From Aceh to Tacloban: Lessons from a Decade of Disaster

Publication | May 2014

Development Asia looks at the lessons learned from a decade of dealing with natural disasters in Asia and the Pacific and at how the region’s economic growth could suffer unless it acts collectively on disaster risk.

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Natural disasters are frequent and unwelcome visitors to Asia. Nowhere else does nature’s fury strike with such frightening regularity, wiping out families, destroying homes and livelihoods, and leaving broken communities in its wake. Disasters like Typhoon Haiyan, which hit the Philippines last November, radiate lasting hardship. More than 5,000 lives were tragically lost and many more people left homeless. But jobs were also lost; businesses went bankrupt; schooling missed; and vast national economic resources diverted to the recovery effort. It can take years for communities and economies to rebuild. Reducing this toll is one of our region’s greatest challenges.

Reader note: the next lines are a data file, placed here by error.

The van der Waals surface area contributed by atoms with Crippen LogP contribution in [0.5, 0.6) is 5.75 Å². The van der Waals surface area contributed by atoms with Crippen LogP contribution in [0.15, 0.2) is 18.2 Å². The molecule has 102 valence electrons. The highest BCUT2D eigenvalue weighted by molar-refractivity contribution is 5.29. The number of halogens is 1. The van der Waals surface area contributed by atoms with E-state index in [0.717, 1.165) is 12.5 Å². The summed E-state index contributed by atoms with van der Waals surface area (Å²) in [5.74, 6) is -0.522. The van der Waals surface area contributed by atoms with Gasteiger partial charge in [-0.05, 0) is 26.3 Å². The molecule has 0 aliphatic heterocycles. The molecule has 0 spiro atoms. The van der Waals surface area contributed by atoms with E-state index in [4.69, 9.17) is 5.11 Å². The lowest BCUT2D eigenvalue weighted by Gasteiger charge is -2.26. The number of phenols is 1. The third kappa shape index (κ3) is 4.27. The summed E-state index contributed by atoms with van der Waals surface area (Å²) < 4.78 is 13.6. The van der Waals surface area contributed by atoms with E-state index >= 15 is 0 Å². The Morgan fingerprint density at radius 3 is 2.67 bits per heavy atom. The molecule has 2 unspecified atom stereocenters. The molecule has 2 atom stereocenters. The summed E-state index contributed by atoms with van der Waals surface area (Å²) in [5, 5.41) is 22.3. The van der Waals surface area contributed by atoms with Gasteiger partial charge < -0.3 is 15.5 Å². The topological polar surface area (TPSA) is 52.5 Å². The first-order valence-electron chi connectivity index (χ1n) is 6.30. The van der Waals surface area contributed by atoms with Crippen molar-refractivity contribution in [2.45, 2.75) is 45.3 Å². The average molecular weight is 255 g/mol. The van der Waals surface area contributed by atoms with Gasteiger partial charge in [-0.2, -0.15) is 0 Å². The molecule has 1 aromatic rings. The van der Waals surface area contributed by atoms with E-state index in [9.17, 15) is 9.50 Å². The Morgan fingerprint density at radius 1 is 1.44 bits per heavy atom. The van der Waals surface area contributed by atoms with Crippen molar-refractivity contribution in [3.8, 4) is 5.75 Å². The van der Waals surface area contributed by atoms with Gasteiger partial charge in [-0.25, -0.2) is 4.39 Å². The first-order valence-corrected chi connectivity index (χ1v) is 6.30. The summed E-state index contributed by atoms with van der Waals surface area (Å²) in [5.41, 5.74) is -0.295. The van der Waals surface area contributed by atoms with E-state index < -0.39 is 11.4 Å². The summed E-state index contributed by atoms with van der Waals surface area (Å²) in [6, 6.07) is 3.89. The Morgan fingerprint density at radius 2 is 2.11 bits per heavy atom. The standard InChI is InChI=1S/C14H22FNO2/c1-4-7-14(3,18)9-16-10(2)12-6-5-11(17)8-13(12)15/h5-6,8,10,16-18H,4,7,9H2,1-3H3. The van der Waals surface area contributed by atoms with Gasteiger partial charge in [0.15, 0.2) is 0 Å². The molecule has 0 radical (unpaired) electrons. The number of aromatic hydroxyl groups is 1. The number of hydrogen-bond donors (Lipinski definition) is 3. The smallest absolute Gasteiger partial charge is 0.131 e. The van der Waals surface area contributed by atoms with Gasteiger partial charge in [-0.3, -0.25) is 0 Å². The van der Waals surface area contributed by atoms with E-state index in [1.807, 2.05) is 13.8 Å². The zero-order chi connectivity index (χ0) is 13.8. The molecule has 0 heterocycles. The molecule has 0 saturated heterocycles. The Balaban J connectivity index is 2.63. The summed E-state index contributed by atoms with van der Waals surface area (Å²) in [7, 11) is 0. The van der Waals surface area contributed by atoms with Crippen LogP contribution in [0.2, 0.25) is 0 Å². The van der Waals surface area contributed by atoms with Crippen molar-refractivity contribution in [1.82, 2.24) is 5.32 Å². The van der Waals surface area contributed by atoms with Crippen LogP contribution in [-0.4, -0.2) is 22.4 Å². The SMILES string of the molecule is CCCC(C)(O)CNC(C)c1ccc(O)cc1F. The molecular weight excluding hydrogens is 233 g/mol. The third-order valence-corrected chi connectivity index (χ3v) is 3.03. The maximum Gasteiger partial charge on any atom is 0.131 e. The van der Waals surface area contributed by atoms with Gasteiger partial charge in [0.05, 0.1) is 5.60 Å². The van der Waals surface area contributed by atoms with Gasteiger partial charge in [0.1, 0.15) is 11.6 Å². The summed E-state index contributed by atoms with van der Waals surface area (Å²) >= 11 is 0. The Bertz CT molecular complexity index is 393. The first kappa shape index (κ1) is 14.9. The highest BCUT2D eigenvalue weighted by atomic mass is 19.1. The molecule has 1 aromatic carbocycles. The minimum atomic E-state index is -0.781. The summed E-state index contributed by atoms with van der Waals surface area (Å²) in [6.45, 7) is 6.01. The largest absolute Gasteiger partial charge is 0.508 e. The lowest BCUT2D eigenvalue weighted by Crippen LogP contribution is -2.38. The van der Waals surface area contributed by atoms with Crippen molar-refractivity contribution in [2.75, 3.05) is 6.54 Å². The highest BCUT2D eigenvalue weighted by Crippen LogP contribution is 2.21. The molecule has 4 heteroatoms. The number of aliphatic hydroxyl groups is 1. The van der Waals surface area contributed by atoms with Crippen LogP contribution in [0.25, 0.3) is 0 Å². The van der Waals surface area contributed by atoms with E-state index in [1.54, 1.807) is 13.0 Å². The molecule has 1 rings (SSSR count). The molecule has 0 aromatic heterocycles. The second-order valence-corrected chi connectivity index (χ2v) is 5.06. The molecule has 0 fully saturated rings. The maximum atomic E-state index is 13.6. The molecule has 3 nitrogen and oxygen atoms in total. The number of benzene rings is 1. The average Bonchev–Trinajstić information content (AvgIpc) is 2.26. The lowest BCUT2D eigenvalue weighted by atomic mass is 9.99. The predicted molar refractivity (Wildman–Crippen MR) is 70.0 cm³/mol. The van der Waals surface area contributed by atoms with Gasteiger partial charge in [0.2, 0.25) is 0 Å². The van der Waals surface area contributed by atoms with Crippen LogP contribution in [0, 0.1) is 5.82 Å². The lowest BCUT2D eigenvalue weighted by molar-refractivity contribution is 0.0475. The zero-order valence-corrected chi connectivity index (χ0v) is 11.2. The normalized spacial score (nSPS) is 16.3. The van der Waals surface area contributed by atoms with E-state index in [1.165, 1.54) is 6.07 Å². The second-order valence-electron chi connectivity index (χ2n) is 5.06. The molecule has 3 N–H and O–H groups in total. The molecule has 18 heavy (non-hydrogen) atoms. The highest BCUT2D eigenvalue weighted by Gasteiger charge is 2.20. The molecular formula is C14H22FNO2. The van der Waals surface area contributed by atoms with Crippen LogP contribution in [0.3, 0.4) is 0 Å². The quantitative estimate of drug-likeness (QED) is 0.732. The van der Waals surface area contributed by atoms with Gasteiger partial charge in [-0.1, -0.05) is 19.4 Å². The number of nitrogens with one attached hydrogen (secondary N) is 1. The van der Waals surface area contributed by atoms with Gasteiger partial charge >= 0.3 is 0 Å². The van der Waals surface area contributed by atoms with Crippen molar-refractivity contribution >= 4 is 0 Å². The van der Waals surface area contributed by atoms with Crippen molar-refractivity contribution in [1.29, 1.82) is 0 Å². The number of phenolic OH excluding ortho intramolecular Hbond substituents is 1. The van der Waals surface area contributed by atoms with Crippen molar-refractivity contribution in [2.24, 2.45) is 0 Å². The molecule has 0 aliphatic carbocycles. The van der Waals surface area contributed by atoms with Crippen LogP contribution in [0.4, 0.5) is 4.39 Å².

Much has been done, since the 2004 Indian Ocean tsunami, to integrate disaster safeguards into national economic plans. In this issue, President Benigno Aquino III of the Philippines gives his perspective on what else needs to happen to reduce risks in one of Asia’s most disaster-affected countries. And ADB President Takehiko Nakao provides exclusive insights into how the region’s economic growth could suffer unless it acts collectively on disaster risk.


  • Race against Time
  • Situation Report
  • Weblog
  • From Aceh to Tacloban
  • Taking Cover
  • Q&A: Philippines President Benigno Aquino III
  • Aid Watch
  • Opinion: ADB President Takehiko Nakao
  • Review
  • Bride Price
  • Accounting for Nature
  • Missing Links
  • Development Agenda
  • Black & White: Spoiled Earth

Additional Details

  • Climate change
  • Environment
  • Governance and public sector management
  • 1998-7528 (print)

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